first-born of every creature ; that man, thus redeemed; is rendered a spiritual first-born, or new creature in Christ Jesus, being sealed, changed, and new-born of the Spirit, and so in Christ become the spiritual first-fruits of the creatures unto God; and that all this comes to pass, in consequence of a reciprocal transfer of man's sin to the Redeemer and of his righteousness to the redeemed, and by the operation of the Holy Spirit, uniting, in that event, the Redeemer to the redeemed so intimately, as to be considered as one in the sight of the Father, and, as that one, to possess together the everlasting inheritance, once lost but now amply re-purchased, in the kingdom of glory.. · The chief things of the antient mountains, or the great truths thus revealed of old, representing these precious things of the lasting hills, * are witnessed by all the scriptures, and are indeed a very considerable part of their subject and burden.
The first-born males of cattle appear also to have been devoted to God under the law, as memorials of this great redemption. The first-born of clean cattle (as was observed ) were the Lord's, to be entirely dedicated to him
only, but of his humiliation. His church, for whom he came and to which he was united, was by nature like that poor and unclean animal on which he rode; and he was contented to present himself in conjunction with it before God, as the pure Lamb, appointed to be slain in its stead and so to redeem it. Herein was his grace, that though he was rich, yet for the sake of his redeemed he became poor (he emptied himself,) that they through his poverty might be made rich. Zech. ix. 9. 2 Cor. viii. 9. . * Deut. xxxiii. 15. That these were spiritual blessings, it is evident from the subsequent verse, where earthly things are mentioned in apposition,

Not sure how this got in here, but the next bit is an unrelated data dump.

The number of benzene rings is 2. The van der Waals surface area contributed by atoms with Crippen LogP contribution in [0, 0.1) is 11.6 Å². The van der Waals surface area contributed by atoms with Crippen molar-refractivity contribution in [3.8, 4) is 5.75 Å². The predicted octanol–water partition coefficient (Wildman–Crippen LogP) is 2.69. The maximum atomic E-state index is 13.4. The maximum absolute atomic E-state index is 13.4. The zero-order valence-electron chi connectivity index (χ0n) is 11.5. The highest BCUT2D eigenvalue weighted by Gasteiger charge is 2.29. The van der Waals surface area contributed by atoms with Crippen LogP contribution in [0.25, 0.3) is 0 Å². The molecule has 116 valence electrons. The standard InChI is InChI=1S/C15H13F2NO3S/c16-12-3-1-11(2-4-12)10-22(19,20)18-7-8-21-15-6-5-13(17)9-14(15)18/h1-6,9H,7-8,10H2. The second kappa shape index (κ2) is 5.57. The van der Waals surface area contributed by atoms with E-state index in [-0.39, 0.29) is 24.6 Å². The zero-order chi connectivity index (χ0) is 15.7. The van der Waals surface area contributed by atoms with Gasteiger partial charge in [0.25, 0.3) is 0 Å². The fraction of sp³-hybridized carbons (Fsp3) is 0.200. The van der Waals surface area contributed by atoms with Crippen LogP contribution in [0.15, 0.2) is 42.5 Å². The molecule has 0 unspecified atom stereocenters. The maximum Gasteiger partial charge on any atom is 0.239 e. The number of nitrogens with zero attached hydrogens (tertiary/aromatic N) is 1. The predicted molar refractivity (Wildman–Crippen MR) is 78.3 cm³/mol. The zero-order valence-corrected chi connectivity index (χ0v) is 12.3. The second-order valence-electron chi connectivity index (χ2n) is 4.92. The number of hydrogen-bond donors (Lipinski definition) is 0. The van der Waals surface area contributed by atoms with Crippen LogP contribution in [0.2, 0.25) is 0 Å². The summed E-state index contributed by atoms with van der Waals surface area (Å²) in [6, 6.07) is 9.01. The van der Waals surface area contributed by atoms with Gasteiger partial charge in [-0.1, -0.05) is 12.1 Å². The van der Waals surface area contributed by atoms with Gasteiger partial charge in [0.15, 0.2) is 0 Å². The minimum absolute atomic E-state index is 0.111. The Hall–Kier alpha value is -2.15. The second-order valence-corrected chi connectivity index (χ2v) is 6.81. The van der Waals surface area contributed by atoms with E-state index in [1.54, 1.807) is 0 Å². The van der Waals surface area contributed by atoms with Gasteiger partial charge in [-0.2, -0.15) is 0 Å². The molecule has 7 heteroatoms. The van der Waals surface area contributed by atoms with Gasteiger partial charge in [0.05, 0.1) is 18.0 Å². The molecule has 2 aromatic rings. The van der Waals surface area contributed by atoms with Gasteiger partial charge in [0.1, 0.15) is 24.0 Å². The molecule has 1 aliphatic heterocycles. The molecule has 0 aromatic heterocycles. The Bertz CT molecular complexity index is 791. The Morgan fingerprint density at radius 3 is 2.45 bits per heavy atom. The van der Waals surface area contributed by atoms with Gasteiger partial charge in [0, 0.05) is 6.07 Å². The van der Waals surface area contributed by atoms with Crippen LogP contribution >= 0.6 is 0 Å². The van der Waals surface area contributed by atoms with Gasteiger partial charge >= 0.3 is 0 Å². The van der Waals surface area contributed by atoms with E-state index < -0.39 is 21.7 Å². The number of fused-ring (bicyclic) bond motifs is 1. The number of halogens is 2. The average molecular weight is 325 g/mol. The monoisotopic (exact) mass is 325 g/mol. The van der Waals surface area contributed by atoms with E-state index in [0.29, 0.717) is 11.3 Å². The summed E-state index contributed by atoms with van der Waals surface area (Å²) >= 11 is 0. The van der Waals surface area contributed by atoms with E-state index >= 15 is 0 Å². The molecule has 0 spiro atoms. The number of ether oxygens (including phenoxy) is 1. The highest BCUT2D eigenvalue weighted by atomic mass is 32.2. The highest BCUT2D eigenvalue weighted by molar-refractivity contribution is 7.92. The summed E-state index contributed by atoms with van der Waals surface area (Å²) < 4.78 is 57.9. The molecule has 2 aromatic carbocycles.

in sacrifice, * as repeated figures of the Saviour's dying atonement, and by no means or pretence to be exempted from the altar. Thus they showed, not only the Lord's death till he came, but the absolute necessity of his mediatorial sufferings, and the antient purpose of the Godhead to prepare for him a body for that vicarious sacrifice, and to bruise it with sorrows greater than any man's when prepared. So the first-born of unclean cattle † were to be redeemed by a lamb, or by five shekels presented to the divine service as an equivalent atonement, probably 'paid if a lamb could not so easily be procured; or else slich first-born were to be destroyed. These first-born from the unclean denote the redeemed from the earth, who are by nature children of wrath even as others, but are saved by the sprinkling of the blood of Jesus, that paschal Lamb who was sacrificed for them, and by whom they pass over from death to life, and from satan to God. The first-born only were redeemed, not all; and this explains whom Christ redeemed and who to him are the all in all, and therefore called the whole world, or that which he considers as the whole to him in it. Isa. Ixiii. 19. And it may be observed, that the price, and means, and extent, of redemption are every where specifically laid down in the law, with a specific application: a plain proof, among others, that the blood of Christ was also specifically determined, and not
* Lev. xxvii. 26. + They were called unclean, because they represent certain moral vices or defects, which are odious in moral agents; for as to the beasts themselves (as Maimonides observes) they neither gave nor received pollution, when alive; but man only. Porta Mosis, p. 288,